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It is safe to assume most of the 99 students recognized Tuesday night at the awards banquet for the Kentucky New Era/Rotary Regional Academic All-Star awards program had never heard of the classic self-improvement book, “Who Moved My Cheese?” Most of the students were not even born when the …

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Approximately 2.8 million women in the United States today have a history of breast cancer, including women who are being treated and those who have completed their treatment. The National Cancer Institute estimates 40,000 women in the U.S. will die with breast cancer this year. Breast cance…

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The Christian County Imagination Library faces a challenging test in the coming year. Since receiving a $200,000 grant from an anonymous donor in 2012, the program has spent about $149,000 and mailed nearly 65,000 books to children from one end of the county to the other. The program is doin…

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Beautiful weather and a day off from work had me downtown Saturday morning so I could log some miles in hiking boots — not exactly Easter attire, but I’m preparing for a trip soon that will require walking about 60 miles over a week. So I headed downtown in the same boots I was wearing one m…

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If we could change one thing about governmental affairs in the southern Pennyrile’s public agencies, it would be the engagement of more people who want to know about local issues. Too often, councils, commissions and boards conduct business for thousands of constituents who don’t understand …

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This is Sunshine Week, a national observance that encourages citizens, government employees, elected representatives and journalists to protect everyone’s right to know what public agencies are doing at every level — from the smallest town council all the way up to the White House, Congress …

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When the doors open Tuesday afternoon at Fort Campbell’s Family Resource Center for a listening session with Pentagon officials, a large delegation of business and government leaders from both sides of the state line will be ready to speak. They need to convince Army leaders that further cut…

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The power of stories is all around us, and hometown newspapers like your Kentucky New Era demonstrate over and over the importance of storytelling to local audiences. Despite how much media have changed in recent years, community newspapers continue to be valuable resources. We tell the stor…

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Every year around Christmas, some 200 children in Hopkinsville and Christian County go shopping for new coats, hats and gloves purchased with donations from hundreds of Kentucky New Era readers and others who support Warm the Children. This year marks the 20th campaign, which helps parents w…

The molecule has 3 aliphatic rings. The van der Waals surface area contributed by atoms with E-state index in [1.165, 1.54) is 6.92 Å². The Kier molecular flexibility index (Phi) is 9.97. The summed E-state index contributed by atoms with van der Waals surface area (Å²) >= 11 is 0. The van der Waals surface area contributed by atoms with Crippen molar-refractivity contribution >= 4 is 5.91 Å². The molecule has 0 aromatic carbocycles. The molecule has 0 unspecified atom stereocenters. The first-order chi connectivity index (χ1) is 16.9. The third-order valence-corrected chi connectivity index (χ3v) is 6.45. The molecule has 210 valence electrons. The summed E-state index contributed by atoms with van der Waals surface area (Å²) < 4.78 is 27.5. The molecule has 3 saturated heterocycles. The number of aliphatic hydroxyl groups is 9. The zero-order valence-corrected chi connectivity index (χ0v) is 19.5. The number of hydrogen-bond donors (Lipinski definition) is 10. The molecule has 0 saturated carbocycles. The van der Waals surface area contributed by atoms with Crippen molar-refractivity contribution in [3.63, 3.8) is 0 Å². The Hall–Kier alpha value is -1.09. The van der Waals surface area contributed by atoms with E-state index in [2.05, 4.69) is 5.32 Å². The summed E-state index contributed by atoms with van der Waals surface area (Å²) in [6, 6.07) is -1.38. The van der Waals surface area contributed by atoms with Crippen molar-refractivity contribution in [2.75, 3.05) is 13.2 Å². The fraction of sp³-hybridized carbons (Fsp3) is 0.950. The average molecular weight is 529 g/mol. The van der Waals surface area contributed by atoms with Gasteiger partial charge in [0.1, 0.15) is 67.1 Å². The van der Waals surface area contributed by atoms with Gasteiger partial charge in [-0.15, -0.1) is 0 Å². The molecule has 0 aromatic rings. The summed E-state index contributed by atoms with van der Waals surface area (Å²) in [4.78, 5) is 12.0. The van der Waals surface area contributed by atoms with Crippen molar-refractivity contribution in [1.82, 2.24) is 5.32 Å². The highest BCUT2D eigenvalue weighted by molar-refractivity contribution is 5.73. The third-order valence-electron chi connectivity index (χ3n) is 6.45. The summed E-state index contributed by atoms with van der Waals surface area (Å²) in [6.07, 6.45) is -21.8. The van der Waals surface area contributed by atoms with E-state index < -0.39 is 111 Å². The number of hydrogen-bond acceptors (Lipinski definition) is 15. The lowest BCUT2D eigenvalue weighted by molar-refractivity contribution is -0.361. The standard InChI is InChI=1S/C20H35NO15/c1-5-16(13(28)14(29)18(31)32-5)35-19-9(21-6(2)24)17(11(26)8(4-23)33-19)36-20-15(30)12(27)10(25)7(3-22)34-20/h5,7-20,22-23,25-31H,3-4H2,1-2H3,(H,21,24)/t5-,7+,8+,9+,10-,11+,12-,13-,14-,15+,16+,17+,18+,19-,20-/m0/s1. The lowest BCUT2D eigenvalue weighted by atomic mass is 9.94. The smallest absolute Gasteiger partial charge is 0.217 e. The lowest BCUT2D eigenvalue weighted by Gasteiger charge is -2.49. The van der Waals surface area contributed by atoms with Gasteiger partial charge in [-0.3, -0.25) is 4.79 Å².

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Today marks the fifth consecutive year the Kentucky New Era has printed a paper on pink newsprint to support National Breast Cancer Awareness Month. We are a community newspaper, and this special edition of the New Era is significant because it makes all of us partners in the work done local…

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Deciding to remove the Kentucky New Era from its role in an upcoming mayoral debate was hard to do, but it was an easy call. As much as it hurt to do it, we took our name off the debate, not because of anything Democratic Association Chairman Jeffery Taylor wrote in a letter to the editor ac…

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Economic abuse is as pervasive as scars and bruises can be in domestic violence relationships.  Too often, victims must choose between staying with an abuser or facing economic hardship.  Survivors who escape violence may leave with very little: no job, no car, a damaged credit history, or n…

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(EDITOR’S NOTE: Matt Bevin, a Republican who’s trying to unseat longtime U.S. Sen. Mitch McConnell in the GOP primary, sat down with Kentucky New Era Publisher Taylor W. Hayes, Editor Eli Pace and Opinion Editor Jennifer P. Brown to discuss his chances in the upcoming primary, what he would …

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A state’s open meetings and open records laws — also known as sunshine laws because they shine a light on government activity — are among the most important tools a journalist has in covering public agencies. Without these laws, we would not be able to learn as much as we do about the public…

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It was, perhaps, no coincidence that a century of “sunlight” was born during the winter holidays, when celebrants burn Yule logs, place stars atop trees and light candles to hold back the darkness during these longest nights.

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Every year for Sunshine Week, which promotes open government and freedom of information, a team from The Associated Press examines the public’s ability to access government files. The news from this year’s project is not good. At least not for anyone who believes, as we do, that a transparen…

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When the Valley Journals of Riverton, Utah, a suburb of Salt Lake City, wanted to know the time of the town’s 2012 Easter egg hunt, they couldn’t find out. The city barred the parks official from speaking to reporters without permission, and nothing, not even the Second Coming, would pry tha…

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Christian County resident Barry Williams will be drawing occasional editorial cartoons for the New Era. His first cartoon is on today’s Opinion Page. A Hopkinsville native, Williams earned his bachelor of fine arts and master of arts degrees at Austin Peay State University, where he studied …

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Today I want to make Kentucky New Era readers aware that a candidate for Hopkinsville mayor will be working as a consultant for this newspaper. Carter Hendricks announced last month that he will run for mayor, and after stepping down as president and CEO of the Christian County Chamber of Co…